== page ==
I have two multidimensional NumPy arrays, `A`

and `B`

, with `A.shape = (K, d, N)`

and `B.shape = (K, N, d)`

. I would like to perform an element-wise operation over axis 0 (`K`

), with that operation being matrix multiplication over axes 1 and 2 (`d, N`

and `N, d`

). So the result should be a multidimensional array `C`

with `C.shape = (K, d, d)`

, so that `C[k] = np.dot(A[k], B[k])`

. A naive implementation would look like this:

```
C = np.vstack([np.dot(A[k], B[k])[np.newaxis, :, :] for k in xrange(K)])
```

but this implementation is *slow*. A slightly faster approach looks like this:

```
C = np.dot(A, B)[:, :, 0, :]
```

which uses the default behaviour of `np.dot`

on multidimensional arrays, giving me an array with shape `(K, d, K, d)`

. However, this approach computes the required answer `K`

times (each of the entries along axis 2 are the same). Asymptotically it will be slower than the first approach, but the overhead is much less. I am also aware of the following approach:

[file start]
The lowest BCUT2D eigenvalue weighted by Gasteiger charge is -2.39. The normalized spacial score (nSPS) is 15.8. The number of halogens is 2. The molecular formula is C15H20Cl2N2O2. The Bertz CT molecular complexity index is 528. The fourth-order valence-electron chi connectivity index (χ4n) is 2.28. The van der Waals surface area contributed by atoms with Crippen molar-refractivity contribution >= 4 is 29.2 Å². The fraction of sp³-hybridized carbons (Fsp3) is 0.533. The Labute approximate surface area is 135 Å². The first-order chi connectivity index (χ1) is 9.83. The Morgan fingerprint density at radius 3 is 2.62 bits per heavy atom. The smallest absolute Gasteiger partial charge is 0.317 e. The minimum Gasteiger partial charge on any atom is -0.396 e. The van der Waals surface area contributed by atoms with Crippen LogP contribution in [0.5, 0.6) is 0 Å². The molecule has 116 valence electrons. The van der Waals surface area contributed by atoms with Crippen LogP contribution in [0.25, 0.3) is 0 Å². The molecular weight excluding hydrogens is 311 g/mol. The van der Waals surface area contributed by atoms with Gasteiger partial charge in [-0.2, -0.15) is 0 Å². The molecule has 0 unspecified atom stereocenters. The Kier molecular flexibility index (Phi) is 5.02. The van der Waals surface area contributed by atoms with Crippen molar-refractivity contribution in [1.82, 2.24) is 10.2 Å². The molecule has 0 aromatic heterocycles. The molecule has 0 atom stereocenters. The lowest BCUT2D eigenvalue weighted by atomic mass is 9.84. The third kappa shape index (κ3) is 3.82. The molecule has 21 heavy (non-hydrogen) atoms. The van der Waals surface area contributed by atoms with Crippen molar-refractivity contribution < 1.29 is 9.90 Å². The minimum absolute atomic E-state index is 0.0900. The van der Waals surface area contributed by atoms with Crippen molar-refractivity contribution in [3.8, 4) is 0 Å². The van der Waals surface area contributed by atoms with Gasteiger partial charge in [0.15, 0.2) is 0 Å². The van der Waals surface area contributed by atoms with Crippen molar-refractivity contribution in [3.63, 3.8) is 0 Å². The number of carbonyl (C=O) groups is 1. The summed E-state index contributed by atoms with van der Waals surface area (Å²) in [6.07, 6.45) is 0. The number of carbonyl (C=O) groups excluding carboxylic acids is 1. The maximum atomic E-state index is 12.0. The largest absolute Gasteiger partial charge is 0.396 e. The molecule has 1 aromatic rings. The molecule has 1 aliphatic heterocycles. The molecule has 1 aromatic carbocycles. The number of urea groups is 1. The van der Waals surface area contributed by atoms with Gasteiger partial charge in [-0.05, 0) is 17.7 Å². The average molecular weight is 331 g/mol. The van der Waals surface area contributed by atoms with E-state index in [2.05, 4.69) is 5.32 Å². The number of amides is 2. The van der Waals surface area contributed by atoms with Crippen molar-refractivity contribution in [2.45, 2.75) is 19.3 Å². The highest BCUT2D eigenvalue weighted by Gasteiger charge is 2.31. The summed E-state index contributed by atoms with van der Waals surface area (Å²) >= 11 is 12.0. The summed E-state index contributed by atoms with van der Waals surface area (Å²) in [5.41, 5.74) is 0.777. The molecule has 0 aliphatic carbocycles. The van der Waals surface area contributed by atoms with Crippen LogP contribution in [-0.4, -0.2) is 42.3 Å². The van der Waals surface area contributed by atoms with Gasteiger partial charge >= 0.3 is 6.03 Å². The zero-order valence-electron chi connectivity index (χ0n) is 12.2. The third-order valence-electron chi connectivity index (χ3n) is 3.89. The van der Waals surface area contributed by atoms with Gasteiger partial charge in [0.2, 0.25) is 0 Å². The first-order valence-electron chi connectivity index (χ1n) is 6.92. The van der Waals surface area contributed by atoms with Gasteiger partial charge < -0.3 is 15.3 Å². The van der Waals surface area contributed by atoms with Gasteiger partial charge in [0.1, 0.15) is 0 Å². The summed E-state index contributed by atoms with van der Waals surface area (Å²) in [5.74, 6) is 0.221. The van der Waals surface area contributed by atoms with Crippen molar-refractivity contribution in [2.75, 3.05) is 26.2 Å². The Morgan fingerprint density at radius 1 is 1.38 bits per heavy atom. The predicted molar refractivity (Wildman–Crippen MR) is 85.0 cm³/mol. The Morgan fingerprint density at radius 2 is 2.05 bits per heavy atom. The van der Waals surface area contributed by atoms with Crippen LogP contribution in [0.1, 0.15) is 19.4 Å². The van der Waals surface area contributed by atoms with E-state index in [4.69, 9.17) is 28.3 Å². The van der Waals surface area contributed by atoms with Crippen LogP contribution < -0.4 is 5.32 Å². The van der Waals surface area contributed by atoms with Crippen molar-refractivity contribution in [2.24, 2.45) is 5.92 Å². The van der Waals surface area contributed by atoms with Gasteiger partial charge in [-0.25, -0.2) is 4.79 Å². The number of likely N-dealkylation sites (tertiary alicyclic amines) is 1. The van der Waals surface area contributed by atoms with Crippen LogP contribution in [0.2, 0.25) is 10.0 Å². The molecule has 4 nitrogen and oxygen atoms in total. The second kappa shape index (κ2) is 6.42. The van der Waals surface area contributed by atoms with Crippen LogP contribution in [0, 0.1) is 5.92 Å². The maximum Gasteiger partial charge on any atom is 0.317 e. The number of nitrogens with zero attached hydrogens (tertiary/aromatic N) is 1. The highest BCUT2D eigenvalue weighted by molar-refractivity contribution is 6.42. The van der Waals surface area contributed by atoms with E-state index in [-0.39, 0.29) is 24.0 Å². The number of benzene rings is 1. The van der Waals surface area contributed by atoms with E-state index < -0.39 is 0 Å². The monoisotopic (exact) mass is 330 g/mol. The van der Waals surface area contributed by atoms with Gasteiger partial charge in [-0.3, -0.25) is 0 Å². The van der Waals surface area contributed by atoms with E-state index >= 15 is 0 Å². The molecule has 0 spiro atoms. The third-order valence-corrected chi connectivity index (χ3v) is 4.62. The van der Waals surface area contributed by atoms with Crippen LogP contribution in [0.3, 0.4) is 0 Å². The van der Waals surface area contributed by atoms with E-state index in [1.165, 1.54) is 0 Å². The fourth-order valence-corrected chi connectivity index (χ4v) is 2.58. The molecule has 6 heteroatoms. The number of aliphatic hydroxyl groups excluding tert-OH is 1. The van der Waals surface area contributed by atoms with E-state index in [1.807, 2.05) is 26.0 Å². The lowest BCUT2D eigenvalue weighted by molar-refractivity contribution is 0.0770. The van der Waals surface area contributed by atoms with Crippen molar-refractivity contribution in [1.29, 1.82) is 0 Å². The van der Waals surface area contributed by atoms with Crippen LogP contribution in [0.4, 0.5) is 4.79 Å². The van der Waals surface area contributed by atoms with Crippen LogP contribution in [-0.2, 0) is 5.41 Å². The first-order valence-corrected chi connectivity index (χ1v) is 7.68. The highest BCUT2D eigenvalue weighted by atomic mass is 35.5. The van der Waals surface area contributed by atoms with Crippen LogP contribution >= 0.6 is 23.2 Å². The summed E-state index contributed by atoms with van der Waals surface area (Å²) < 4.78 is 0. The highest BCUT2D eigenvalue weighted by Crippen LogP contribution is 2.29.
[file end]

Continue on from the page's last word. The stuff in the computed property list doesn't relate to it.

```
from numpy.core.umath_tests import matrix_multiply
C = matrix_multiply(A, B)
```

but I am not guaranteed that this function will be available. My question is thus, does NumPy provide a standard way of doing this efficiently? An answer which applies to multidimensional arrays in general would be perfect, but an answer specific to only this case would be great too.

**Edit:** As pointed out by @Juh_, the second approach is incorrect. The correct version is:

```
C = np.dot(A, B).diagonal(axis1=0, axis2=2).transpose(2, 0, 1)
```

but the overhead added makes it *slower* than the first approach, even for small matrices. The last approach is winning by a long shot on all my timing tests, for small and large matrices. I'm now strongly considering using this if no better solution crops up, even if that would mean copying the `numpy.core.umath_tests`

library (written in C) into my project.

`tensordot`

? I'm a bit short on time right now, so I can't give a full example, but it should (I think) do exactly what you want. docs.scipy.org/doc/numpy/reference/generated/… – Joe Kington Apr 26 '12 at 1:24`np.tensordot`

, but I fear that it won't solve my problem. The issue being that tensordot takespairsof axes to sum over. The only way in which I could "get rid" of one of the`K`

-length axes is by summing over it, which forces me to pair it with the other`K`

-length axis. Doing so eliminates both of them, so that my result no longer has a`K`

-length axis. – gerardlouw Apr 27 '12 at 2:01